"I have walked every inch of its tortuous length more than once. Along the way can be found every imaginable type of water. There are deep, calm pools and rushing white rapids, soft, gravel-bottomed flats and shaded boulder-filled runs. There is a thunderous waterfall, impassible to boats, skirted by concrete fish-ladders. There is a canyon whose dripping rock walls provide cold depths even in the full blast of summer heat. There is a log jam whose jumbled mass splits the river into a dozen channels. There are tidal flats filled with the cries of sea-birds and, where the river flows out of the lake, are lagoon-like depths of the Hatchery Pool...

All this, then, makes my fishing and my river. Its setting is incomparable, from the evergreen hills that confine its bright waters, to the maples and willows, cottonwoods and alders that shade its pools. There is always something happening there on the rare occasions when the fish will not oblige. There is the procession of ducks up and down the valley, mallard and golden-eye, merganser and harlequin. There is the procession of wild flowers, from the gross yellow skunk cabbage of early spring to the steely waving tiger lilies of summer - forget-me-nots and daisies, lupins and stocks, willow-herb and Indian paintbrush.

Above it all the eagles cruise hungrily, supported on warm gusts of scented air, Balm of Gilead in spring, pine resin in summer. The deer tread delicately to the water's edge to drink and to browse, black bears and cougars roam the woods, more seeing than seen and the furtive mink leave tracks on every sandbar. Otters pause in the fishing to blow on the surface."

Visitor Information
Access: Located directly on the Trans-Canada Hwy, the Cowichan River is easily accessible. In addition, Highway 18 follows the river from Maple Bay to Lake Cowichan making it easy to access the river throughout its length. The river is near Nanaimo (51 km) and Victoria (60 km), the two main arrival points to Vancouver Island in British Columbia. Both cities are reached by air including an international airport in Victoria. The are also numerous ferries with service from both the mainland of British Columbia at Vancouver (Tsawassen) and Horseshoe Bay, as well as from Washington State at Seattle and Port Angeles.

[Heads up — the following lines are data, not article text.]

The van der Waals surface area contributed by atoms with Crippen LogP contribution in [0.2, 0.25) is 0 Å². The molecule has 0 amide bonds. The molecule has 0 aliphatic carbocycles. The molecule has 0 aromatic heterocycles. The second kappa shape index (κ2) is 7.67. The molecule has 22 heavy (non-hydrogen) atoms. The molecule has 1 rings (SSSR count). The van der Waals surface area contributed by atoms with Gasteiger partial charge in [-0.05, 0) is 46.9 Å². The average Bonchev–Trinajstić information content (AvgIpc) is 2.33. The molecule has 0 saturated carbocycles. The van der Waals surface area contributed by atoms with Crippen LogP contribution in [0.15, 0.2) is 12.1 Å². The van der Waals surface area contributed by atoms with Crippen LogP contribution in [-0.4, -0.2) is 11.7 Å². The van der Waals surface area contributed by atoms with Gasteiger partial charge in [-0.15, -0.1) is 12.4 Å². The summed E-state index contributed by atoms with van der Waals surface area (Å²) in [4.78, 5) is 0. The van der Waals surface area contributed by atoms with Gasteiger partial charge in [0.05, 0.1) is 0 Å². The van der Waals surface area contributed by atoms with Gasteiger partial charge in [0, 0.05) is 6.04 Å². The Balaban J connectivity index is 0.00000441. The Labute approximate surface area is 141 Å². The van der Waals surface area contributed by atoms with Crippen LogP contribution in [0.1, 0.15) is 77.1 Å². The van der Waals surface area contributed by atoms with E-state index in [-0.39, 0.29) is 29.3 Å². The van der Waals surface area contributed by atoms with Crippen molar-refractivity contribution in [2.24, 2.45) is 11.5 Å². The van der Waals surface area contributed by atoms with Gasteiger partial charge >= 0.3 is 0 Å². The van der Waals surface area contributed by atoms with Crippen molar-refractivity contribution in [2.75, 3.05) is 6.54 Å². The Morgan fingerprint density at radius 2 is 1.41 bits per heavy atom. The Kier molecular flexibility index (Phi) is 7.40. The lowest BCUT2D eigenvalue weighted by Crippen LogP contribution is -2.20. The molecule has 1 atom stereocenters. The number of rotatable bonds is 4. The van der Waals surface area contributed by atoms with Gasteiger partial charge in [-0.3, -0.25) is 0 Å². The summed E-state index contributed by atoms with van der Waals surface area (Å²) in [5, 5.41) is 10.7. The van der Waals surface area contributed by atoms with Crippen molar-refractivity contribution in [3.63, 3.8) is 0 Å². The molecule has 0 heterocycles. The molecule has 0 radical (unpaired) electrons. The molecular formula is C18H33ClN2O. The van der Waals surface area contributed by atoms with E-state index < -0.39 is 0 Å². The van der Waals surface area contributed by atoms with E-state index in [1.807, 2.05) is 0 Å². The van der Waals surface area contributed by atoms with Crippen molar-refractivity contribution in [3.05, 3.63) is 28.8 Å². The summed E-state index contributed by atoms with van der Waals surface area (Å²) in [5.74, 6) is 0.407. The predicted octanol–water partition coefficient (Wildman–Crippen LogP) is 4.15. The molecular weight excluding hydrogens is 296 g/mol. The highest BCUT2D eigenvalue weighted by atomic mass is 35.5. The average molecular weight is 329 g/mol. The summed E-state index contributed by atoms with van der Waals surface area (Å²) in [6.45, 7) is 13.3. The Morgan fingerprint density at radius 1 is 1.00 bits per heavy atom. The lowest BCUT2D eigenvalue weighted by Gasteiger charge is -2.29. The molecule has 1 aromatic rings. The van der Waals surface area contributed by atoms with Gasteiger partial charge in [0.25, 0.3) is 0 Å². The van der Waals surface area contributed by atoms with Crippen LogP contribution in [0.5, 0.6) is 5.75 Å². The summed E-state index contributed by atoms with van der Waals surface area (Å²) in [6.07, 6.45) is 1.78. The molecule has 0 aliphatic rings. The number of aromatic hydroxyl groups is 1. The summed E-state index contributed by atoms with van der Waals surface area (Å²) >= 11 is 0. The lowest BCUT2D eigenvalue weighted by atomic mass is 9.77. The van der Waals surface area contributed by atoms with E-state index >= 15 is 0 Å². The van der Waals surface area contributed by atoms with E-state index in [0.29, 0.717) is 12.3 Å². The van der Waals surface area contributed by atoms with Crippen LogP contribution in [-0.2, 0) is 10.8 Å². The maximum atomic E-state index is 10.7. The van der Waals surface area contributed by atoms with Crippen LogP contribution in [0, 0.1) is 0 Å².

Accommodation and Services: With the communities of Duncan and Lake Cowichan located directly on the Cowichan River, services and accommodation are available year-round. Detailed information is available from Tourism Information Centers located in Victoria, Nanaimo, Duncan and Lake Cowichan, which are all open year-round (www.hellobc.com).

Topographic Maps: The Cowichan River system is covered at the 1:50,000 scale by maps 92B/13 and 92C/16 in the National Topographic Series and at the 1:250,000 scale by map 92B/00 (Victoria). Maps may be obtained from the Canada Map Office, 615 Booth Street, Ottawa, K1A 0E9 (http://maps.NRCan.gc.ca).

Further Information
BC Parks - Cowichan River Information (http://www.elp.gov.bc.ca/bcparks/explore/parkpgs/cowichan.html)

BC Fishing Regulations, Licenses and Information, BC Ministry of Environment (http://www.env.gov.bc.ca/fw/fish/)

Cycling BC's Trans Canada Trail - Information and Maps (http://www.bctrail.ca/)

Tourism British Columbia, Parliament Buildings, Victoria, B.C. V8V 1X4 (www.hellobc.com)

Duncan-Cowichan Chamber of Commerce & Visitor Center, 381 Trans Canada Highway, Duncan, B.C. 9L 3R5 (www.duncancc.bc.ca)

Tourism Vancouver Island, 203 - 335 Wesley Street Nanaimo, B.C. V9R 2T5 (www.vancouverisland.travel)